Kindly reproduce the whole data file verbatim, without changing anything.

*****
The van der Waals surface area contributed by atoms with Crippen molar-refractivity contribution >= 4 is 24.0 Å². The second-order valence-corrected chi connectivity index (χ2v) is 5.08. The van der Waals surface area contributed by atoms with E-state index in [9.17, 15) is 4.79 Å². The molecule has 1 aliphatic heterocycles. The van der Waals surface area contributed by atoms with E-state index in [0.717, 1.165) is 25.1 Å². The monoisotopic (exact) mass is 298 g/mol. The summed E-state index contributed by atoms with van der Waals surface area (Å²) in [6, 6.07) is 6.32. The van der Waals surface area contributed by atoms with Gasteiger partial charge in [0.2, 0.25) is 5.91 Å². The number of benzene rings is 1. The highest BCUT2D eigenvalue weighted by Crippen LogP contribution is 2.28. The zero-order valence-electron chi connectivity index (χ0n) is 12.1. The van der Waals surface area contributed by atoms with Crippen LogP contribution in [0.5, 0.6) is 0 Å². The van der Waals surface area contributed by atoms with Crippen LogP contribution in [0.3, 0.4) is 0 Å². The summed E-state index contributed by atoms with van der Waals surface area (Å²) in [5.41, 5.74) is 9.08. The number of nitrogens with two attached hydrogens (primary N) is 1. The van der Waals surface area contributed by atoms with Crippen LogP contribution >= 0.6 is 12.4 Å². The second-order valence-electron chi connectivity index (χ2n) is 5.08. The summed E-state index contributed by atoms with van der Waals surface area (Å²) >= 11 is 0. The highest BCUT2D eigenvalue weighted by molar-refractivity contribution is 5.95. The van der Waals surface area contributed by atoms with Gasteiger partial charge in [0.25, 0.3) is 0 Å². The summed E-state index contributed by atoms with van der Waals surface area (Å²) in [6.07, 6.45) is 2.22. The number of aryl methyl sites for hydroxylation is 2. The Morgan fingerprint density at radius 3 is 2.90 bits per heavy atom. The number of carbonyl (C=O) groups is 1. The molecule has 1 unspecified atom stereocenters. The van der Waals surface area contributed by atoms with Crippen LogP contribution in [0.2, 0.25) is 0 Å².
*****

The van der Waals surface area contributed by atoms with Crippen molar-refractivity contribution >= 4 is 24.0 Å². The second-order valence-corrected chi connectivity index (χ2v) is 5.08. The van der Waals surface area contributed by atoms with E-state index in [9.17, 15) is 4.79 Å². The molecule has 1 aliphatic heterocycles. The van der Waals surface area contributed by atoms with E-state index in [0.717, 1.165) is 25.1 Å². The monoisotopic (exact) mass is 298 g/mol. The summed E-state index contributed by atoms with van der Waals surface area (Å²) in [6, 6.07) is 6.32. The van der Waals surface area contributed by atoms with Gasteiger partial charge in [0.2, 0.25) is 5.91 Å². The number of benzene rings is 1. The highest BCUT2D eigenvalue weighted by Crippen LogP contribution is 2.28. The zero-order valence-electron chi connectivity index (χ0n) is 12.1. The van der Waals surface area contributed by atoms with Crippen LogP contribution in [0.5, 0.6) is 0 Å². The van der Waals surface area contributed by atoms with Crippen LogP contribution in [0.3, 0.4) is 0 Å². The summed E-state index contributed by atoms with van der Waals surface area (Å²) in [5.41, 5.74) is 9.08. The number of nitrogens with two attached hydrogens (primary N) is 1. The van der Waals surface area contributed by atoms with Crippen LogP contribution >= 0.6 is 12.4 Å². The second-order valence-electron chi connectivity index (χ2n) is 5.08. The summed E-state index contributed by atoms with van der Waals surface area (Å²) >= 11 is 0. The highest BCUT2D eigenvalue weighted by molar-refractivity contribution is 5.95. The van der Waals surface area contributed by atoms with Gasteiger partial charge in [0.25, 0.3) is 0 Å². The summed E-state index contributed by atoms with van der Waals surface area (Å²) in [6.07, 6.45) is 2.22. The number of aryl methyl sites for hydroxylation is 2. The Morgan fingerprint density at radius 3 is 2.90 bits per heavy atom. The number of carbonyl (C=O) groups is 1. The molecule has 1 unspecified atom stereocenters. The van der Waals surface area contributed by atoms with Crippen LogP contribution in [0.2, 0.25) is 0 Å².